About the Author

Sean Lyngaas is an FCW staff writer covering defense, cybersecurity and intelligence issues. Prior to joining FCW, he was a reporter and editor at Smart Grid Today, where he covered everything from cyber vulnerabilities in the U.S. electric grid to the national energy policies of Britain and Mexico. His reporting on a range of global issues has appeared in publications such as The Atlantic, The Economist, The Washington Diplomat and The Washington Post.

Lyngaas is an active member of the National Press Club, where he served as chairman of the Young Members Committee. He earned his M.A. in international affairs from The Fletcher School of Law and Diplomacy at Tufts University, and his B.A. in public policy from Duke University.

Click here for previous articles by Lyngaas, or connect with him on Twitter: @snlyngaas.

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Reader comments

Wed, Jul 1, 2015 Bryant

"No one's tackled this issue, and frankly, no one wants to tackle the issue." This article is a huge light bulb for hackers; the sad part is that the article is very true and it will be for the next decade until someone decides to step up to the plate. I found an interesting company out of California that is starting small but is about to release a new product for consumers. Check it out:

Tue, Jun 23, 2015 Simon Hartley Washington, DC

All is not doom and gloom. Recent DoD funded research in this area has thrown up a bright prospect for IoT hardening using one-time binary transformation with RASP technologies. RASP holds the promise of effective, fast and affordable IoT security. Reston-based Kaprica Security recently made a presentation on the subject to InfoSec professionals in the US and UK --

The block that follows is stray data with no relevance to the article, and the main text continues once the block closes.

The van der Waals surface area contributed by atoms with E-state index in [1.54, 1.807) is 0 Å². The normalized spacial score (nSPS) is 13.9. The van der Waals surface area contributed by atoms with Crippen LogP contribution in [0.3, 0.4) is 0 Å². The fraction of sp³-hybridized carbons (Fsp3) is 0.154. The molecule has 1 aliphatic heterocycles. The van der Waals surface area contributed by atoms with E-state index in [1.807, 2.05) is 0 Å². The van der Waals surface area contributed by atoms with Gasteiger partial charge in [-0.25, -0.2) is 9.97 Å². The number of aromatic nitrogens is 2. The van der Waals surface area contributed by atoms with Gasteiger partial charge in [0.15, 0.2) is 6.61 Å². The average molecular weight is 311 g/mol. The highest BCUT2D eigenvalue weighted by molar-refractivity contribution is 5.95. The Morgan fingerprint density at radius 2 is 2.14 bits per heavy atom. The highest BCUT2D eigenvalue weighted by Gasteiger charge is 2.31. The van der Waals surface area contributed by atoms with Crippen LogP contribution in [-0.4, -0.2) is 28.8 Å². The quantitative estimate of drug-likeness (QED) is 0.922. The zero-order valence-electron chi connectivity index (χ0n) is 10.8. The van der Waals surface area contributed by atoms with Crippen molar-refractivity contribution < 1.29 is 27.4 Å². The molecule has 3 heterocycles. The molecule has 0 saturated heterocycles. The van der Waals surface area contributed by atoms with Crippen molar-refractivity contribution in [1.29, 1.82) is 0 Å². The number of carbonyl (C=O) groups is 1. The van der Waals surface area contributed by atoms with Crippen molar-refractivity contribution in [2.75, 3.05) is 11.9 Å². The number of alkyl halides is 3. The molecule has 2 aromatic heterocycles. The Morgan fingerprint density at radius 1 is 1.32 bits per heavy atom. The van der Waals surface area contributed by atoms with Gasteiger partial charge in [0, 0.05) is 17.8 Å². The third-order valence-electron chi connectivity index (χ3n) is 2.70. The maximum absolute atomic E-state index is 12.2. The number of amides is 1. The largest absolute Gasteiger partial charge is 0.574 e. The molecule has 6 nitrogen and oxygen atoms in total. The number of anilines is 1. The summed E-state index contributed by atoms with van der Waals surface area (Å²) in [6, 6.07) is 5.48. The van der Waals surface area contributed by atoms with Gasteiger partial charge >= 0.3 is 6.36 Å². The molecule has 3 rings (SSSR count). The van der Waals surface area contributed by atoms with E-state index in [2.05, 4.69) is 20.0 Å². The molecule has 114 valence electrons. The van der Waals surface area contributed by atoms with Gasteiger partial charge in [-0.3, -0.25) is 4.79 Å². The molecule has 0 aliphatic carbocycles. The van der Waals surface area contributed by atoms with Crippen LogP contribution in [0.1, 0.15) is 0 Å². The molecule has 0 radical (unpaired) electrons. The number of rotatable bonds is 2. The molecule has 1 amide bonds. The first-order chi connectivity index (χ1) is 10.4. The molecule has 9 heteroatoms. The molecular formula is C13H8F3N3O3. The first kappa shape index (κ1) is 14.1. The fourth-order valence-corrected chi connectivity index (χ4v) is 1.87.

Mon, Jun 15, 2015 ken austin

Relying on federal standards to keep IOT devices secure is suicide. Lock your systems down. If a fed agency wants you to do it a certain way, ask them for their spec. If they have one, make a business decision on cost/risk of using it. If they have none, take your changes or walk away.

Wed, May 20, 2015 D. Scott CA, USA

I see all the typical buzzwords here, which typically cause great concern when discussing security: "complexity", "guidance", and "government". I also see "collaboration" mentioned, so there is hope... Glad Ron called it like he sees it...this level of honesty and straight shooting is sorely needed in the space.

Tue, May 5, 2015 Jeff Rutherford

Without a doubt, the IoT will open up new avenues for IT attacks for both public and private computer systems. Will monitors feeding data to the IoT be easily updatable with security fixes - next year or the years after? Many will not.

According to KMPG’s Technology Risk Radar report, government IT is the number 2 target for IT incidents. The Technology Risk Radar is developed by evaluating and assessing 10,000 news articles related to IT incidents around the world to determine common themes, failures, and risks. You can read more about the KMPG Technology Risk Radar here:

Jeff Rutherford commenting on behalf of IDG and KPMG